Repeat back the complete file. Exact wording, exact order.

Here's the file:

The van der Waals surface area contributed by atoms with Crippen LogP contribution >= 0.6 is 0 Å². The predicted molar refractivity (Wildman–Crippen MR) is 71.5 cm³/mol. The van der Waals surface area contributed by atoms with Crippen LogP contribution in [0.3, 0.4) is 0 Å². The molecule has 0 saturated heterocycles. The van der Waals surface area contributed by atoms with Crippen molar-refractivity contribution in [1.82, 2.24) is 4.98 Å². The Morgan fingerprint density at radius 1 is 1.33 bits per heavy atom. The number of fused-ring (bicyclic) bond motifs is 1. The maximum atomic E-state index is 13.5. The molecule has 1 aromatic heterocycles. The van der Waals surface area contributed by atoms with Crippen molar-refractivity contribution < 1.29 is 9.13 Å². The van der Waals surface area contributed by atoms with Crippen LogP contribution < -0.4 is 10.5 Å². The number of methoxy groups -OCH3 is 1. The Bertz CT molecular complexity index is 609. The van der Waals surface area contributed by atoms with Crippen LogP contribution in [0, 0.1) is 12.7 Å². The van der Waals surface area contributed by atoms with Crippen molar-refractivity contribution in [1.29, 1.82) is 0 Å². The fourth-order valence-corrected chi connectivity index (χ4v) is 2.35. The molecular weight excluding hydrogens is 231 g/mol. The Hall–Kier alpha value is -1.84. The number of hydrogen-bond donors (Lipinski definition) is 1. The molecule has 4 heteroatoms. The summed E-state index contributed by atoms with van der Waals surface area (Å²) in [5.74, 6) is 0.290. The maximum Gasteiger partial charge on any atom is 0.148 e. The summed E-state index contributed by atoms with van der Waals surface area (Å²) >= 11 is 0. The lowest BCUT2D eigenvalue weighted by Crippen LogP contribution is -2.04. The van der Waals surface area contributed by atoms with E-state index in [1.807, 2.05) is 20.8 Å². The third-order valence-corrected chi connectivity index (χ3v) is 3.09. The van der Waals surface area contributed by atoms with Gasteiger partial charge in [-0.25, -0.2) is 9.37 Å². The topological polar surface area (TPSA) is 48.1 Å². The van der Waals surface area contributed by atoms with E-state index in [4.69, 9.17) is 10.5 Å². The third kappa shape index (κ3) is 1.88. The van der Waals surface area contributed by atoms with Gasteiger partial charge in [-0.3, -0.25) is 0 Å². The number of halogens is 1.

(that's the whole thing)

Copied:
The van der Waals surface area contributed by atoms with Crippen LogP contribution >= 0.6 is 0 Å². The predicted molar refractivity (Wildman–Crippen MR) is 71.5 cm³/mol. The van der Waals surface area contributed by atoms with Crippen LogP contribution in [0.3, 0.4) is 0 Å². The molecule has 0 saturated heterocycles. The van der Waals surface area contributed by atoms with Crippen molar-refractivity contribution in [1.82, 2.24) is 4.98 Å². The Morgan fingerprint density at radius 1 is 1.33 bits per heavy atom. The number of fused-ring (bicyclic) bond motifs is 1. The maximum atomic E-state index is 13.5. The molecule has 1 aromatic heterocycles. The van der Waals surface area contributed by atoms with Crippen molar-refractivity contribution < 1.29 is 9.13 Å². The van der Waals surface area contributed by atoms with Crippen LogP contribution < -0.4 is 10.5 Å². The number of methoxy groups -OCH3 is 1. The Bertz CT molecular complexity index is 609. The van der Waals surface area contributed by atoms with Crippen LogP contribution in [0, 0.1) is 12.7 Å². The van der Waals surface area contributed by atoms with Crippen molar-refractivity contribution in [1.29, 1.82) is 0 Å². The fourth-order valence-corrected chi connectivity index (χ4v) is 2.35. The molecular weight excluding hydrogens is 231 g/mol. The Hall–Kier alpha value is -1.84. The number of hydrogen-bond donors (Lipinski definition) is 1. The molecule has 4 heteroatoms. The summed E-state index contributed by atoms with van der Waals surface area (Å²) in [5.74, 6) is 0.290. The maximum Gasteiger partial charge on any atom is 0.148 e. The summed E-state index contributed by atoms with van der Waals surface area (Å²) >= 11 is 0. The lowest BCUT2D eigenvalue weighted by Crippen LogP contribution is -2.04. The van der Waals surface area contributed by atoms with E-state index in [1.807, 2.05) is 20.8 Å². The third-order valence-corrected chi connectivity index (χ3v) is 3.09. The van der Waals surface area contributed by atoms with Gasteiger partial charge in [-0.25, -0.2) is 9.37 Å². The topological polar surface area (TPSA) is 48.1 Å². The van der Waals surface area contributed by atoms with E-state index in [4.69, 9.17) is 10.5 Å². The third kappa shape index (κ3) is 1.88. The van der Waals surface area contributed by atoms with Gasteiger partial charge in [-0.3, -0.25) is 0 Å². The number of halogens is 1.